|Robert Brooks, Editor |
The recession is over, according to the National Bureau of Economic Research, but very few people actually appreciate that fact and the consensus explanation is that our economy will remain sluggish until consumers start spending again. So to some small degree, I am responsible for the ongoing malaise.
As a consumer, I understand by various reports, I am a data point in what is allegedly 70% of the total domestic economy — the cash splashing mass of us who keep everything from drying up. Ensuring that we keep spending has been an objective of economics for as long as I can remember. They’re counting on us for the recovery.
Restarting consumer spending was one of the basic arguments of last year’s stimulus program, which was designed to reenergize economic activity by distributing money to projects and programs that would then initiate further economic activity, and so on and so on until it came around to consumers like me. And then, we were supposed to spend it.
It’s the argument that’s been used for decades to defend deficit spending by governments, always built on the same premise that consumers will invariably spend money if they have it, and won’t object or reconsider according to price, and won’t anticipate future costs and liabilities. I may be a consumer but I make my own decisions about what to buy and when to buy it. In fact, I strive to spend less and save more.
This is because I’m more than a consumer: I’m also a producer, or at least a worker, and I know what I have to do to earn whatever money I have. More important, I believe that my work (and everyone’s work) is more valuable, more constructive, more contributory to my own success and to the general prosperity of my fellow citizens than is my purchasing activity. I think everyone’s work adds much more to our prosperity than our consumption. Consuming provides us with stuff; working allows us to earn income and confidence. It leads to financial and personal growth.
If I wasn’t already sure of this reasoning, I’d be getting suspicious about the importance of consumer spending anyway. The policy makers and businesses most insistent on a revival of consumer spending are not acting with much concern for the consumers’ prosperity. Most businesses that have managed to make it through the recession did so by cutting costs (including employee costs) and reducing their own spending. Now, indicators show that business spending still has not rebounded. In fact, businesses are hoarding cash at a rate unseen since the early 1950s, the Federal Reserve revealed recently. If it’s a sensible plan for them, why should individual consumers do otherwise?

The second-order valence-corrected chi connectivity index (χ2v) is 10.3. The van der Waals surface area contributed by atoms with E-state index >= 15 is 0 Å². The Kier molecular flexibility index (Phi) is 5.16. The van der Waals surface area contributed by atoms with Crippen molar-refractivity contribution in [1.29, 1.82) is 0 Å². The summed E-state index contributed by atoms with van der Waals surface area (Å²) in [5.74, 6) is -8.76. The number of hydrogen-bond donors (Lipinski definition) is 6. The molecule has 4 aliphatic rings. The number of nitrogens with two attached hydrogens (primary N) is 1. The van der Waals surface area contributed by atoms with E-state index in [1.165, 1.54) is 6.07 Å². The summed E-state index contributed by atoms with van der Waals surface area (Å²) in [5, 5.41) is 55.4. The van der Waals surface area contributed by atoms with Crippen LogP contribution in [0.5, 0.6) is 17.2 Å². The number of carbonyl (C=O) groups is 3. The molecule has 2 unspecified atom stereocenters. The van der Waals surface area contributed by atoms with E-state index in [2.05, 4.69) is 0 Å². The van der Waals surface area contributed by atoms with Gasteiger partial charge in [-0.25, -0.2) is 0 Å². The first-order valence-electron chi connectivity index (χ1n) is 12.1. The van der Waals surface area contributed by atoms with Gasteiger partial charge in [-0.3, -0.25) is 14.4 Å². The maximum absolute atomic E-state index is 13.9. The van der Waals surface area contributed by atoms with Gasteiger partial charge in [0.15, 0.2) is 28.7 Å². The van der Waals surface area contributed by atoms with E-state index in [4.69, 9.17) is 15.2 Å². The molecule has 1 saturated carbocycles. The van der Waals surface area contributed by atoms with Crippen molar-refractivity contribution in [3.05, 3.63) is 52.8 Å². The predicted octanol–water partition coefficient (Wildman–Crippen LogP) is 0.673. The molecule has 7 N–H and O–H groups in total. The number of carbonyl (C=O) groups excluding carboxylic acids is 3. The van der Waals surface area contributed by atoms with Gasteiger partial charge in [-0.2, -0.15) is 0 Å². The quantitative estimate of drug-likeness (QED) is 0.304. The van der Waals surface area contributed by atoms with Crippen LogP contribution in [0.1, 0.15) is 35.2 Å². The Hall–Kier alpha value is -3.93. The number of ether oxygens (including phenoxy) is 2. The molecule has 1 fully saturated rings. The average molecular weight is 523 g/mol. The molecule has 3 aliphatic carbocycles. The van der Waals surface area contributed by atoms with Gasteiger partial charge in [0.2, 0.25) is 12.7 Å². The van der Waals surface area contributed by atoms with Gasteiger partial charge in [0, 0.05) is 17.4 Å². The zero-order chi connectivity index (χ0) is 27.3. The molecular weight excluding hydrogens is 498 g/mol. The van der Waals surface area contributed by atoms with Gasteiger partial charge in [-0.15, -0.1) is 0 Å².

Regarding the Federal Reserve, that organization indicates it's ready to increase the supply of U.S. currency — because it wants more of it in the hands of consumers. They need consumers to increase spending even more so because businesses aren’t doing it.
But this effective currency devaluation will be fine with the White House and Treasure Department, who insist they will double exports of U.S. goods over the coming five years. More dollars available will help that effort even if it means all dollars are worth less. It will be bad for consumers but good for companies borrowing cash at low interest rates and selling U.S. products in foreign markets.
Consumers’ interests don’t seem overly important to the U.S. Congress either, which is willing to raise import tariffs on Chinese products in response to China’s currency manipulation. China probably won’t be persuaded to change its policies, but U.S. consumers will have fewer choices and will pay more for goods and services.
Policymakers, elected officials, and economic analysts want “the consumer” to resolve all the financial problems we face. The consumer is expected to provide the cash that will keep everything growing — growing for everyone but the consumer. As each consumer comes to understand we’re being used to accomplish someone’s economic strategy, we should remember that we cannot buy our way to prosperity. We’ll have to work for it